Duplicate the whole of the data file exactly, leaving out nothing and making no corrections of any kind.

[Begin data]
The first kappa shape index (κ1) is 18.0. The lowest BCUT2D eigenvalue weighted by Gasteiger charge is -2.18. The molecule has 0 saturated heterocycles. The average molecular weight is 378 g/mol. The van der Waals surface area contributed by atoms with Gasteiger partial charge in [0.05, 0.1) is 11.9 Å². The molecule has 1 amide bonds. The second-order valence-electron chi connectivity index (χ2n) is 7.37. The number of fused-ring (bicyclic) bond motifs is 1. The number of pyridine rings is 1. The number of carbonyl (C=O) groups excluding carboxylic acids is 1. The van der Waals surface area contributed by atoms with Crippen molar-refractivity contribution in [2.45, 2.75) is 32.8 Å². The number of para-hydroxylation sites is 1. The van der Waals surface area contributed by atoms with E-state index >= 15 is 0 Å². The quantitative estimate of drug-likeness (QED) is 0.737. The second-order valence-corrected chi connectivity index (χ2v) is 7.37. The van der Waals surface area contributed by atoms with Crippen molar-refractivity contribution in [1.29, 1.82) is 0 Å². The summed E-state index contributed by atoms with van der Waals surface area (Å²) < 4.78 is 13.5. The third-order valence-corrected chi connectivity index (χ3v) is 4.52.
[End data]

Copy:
The first kappa shape index (κ1) is 18.0. The lowest BCUT2D eigenvalue weighted by Gasteiger charge is -2.18. The molecule has 0 saturated heterocycles. The average molecular weight is 378 g/mol. The van der Waals surface area contributed by atoms with Gasteiger partial charge in [0.05, 0.1) is 11.9 Å². The molecule has 1 amide bonds. The second-order valence-electron chi connectivity index (χ2n) is 7.37. The number of fused-ring (bicyclic) bond motifs is 1. The number of pyridine rings is 1. The number of carbonyl (C=O) groups excluding carboxylic acids is 1. The van der Waals surface area contributed by atoms with Crippen molar-refractivity contribution in [2.45, 2.75) is 32.8 Å². The number of para-hydroxylation sites is 1. The van der Waals surface area contributed by atoms with E-state index >= 15 is 0 Å². The quantitative estimate of drug-likeness (QED) is 0.737. The second-order valence-corrected chi connectivity index (χ2v) is 7.37. The van der Waals surface area contributed by atoms with Crippen molar-refractivity contribution in [1.29, 1.82) is 0 Å². The summed E-state index contributed by atoms with van der Waals surface area (Å²) < 4.78 is 13.5. The third-order valence-corrected chi connectivity index (χ3v) is 4.52.